Subscribe to Email Updates

    Faith | 2 min read

    The Certainty of Hope

    Hope is an interesting word—especially in the Bible. How our culture thinks of hope is often not the way the Bible uses it.

    Today we say, “I hope my sports team wins,” or, “I hope we get some rain,” meaning maybe it will happen or maybe it won't. In the Bible, this word always is seen in the context of certainty. It does not mean “maybe yes or maybe no."

    This certainty is true, but it cannot be seen. Scripture tells us that something is not hope if it is seen. Once something becomes seen, I don’t hope for it—I have it.

    Look at Paul’s reasoning:

    “For in this hope we were saved. But hope that is seen is no hope at all. Who hopes for what they already have?” -Romans 8:24

    When Scripture talks about God’s promise to Abraham to have a son we find a “play on words” about hope when God gave Abraham this promise.

    “Against all hope, Abraham in hope believed and so became the father of many nations …” -Romans 4:18a

    Despite a hopeless situation, Abraham embraced God’s certainty. He knew that he could believe and trust that God’s promise would be fulfilled.

    We are told in Hebrews 11:1 what faith is: “Now faith is confidence in what we hope for and assurance about what we do not see.”

    I believe when we live with Christ-like confidence, it’s because we have a deep conviction that what is said in Scripture is certain. When we come to that point, we will step into whatever situation God has placed us in knowing that, because of God’s word, I can be certain it will happen. I will step into it being confident that His Presence is real and certain—even though I cannot see Him or feel Him.

    When you and I step into a circumstance that may be difficult, God is there. Even though I may be trembling with fear, I can always count on the “Jesus Factor.”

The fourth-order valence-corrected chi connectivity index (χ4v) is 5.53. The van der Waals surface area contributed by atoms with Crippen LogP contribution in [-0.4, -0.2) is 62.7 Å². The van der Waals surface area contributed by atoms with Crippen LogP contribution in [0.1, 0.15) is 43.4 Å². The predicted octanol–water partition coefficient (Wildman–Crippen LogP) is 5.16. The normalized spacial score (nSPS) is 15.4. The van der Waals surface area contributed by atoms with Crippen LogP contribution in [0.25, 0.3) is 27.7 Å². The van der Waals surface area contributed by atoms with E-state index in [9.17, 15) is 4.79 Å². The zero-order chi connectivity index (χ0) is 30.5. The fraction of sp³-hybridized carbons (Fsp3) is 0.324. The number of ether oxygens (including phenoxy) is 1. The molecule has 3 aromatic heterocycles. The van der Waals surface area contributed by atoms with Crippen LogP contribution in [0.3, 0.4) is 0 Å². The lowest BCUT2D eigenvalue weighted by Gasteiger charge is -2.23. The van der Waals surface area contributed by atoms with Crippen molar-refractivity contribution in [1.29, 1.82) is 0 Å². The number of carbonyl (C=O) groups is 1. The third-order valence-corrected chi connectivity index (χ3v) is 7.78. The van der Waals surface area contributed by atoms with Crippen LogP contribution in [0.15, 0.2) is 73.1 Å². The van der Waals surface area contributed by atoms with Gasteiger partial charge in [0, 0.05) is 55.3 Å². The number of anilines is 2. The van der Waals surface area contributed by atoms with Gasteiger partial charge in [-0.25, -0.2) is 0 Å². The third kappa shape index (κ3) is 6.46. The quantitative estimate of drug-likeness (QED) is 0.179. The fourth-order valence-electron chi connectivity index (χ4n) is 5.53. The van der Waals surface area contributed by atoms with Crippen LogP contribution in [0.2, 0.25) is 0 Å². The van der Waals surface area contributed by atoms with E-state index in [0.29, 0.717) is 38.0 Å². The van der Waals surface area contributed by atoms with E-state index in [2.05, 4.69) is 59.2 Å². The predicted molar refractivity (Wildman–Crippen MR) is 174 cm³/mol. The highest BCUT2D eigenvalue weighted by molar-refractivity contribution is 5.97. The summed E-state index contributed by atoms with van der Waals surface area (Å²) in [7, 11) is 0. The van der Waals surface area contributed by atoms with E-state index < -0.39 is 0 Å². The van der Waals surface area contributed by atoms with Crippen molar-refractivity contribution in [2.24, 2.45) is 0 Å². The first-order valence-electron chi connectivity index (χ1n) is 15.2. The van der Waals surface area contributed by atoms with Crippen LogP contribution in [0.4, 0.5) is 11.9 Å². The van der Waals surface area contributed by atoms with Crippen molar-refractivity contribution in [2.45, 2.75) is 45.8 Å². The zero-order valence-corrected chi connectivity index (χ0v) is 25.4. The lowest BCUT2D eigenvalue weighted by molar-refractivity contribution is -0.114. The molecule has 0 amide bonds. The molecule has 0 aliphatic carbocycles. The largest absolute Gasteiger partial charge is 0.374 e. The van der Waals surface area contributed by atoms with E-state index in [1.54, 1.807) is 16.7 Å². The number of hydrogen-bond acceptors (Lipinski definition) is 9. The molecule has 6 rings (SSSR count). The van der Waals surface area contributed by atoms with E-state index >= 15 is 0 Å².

The Holy Spirit wants to work through us. We have to step into the place of certainty with God even when the situation looks hopeless. Let’s take a look at what that means.

    Paul says in 2 Corinthians 3:12, “Therefore, since we have such a hope, we are very bold.”

    Our hope gives us boldness. Remember, we walk by faith not by sight. All of Scripture is applied by faith. When the Scripture says God "will never leave you nor forsake you (Deuteronomy 31:6),” I can live with certainty. Wherever I am, my hope is that God is with me even though I cannot see Him.

    An overriding principle of this life of faith is found in the following statement: “Only what I do really tells me what I believe.”

    I can say I believe something about the sufficiency of God’s power and presence in my life, but if I don’t step into the ring to fight for my faith in light of this truth, I don't really believe it. I have to combine my hope in God with the boldness Paul speaks of.

    The “Jesus Factor” can only happen if we go public with Jesus. It is only then that we can experience the blessing that God desires for us. If you don’t, your hope is not biblical hope, and your faith is not biblical faith.

    Related Categories


    John Maisel

    John's travels for ministry behind the Iron Curtain led him to found East-West Ministries International in 1993. John and his wife, Susie, live in Dallas, Texas and have a grown daughter and two grandchildren.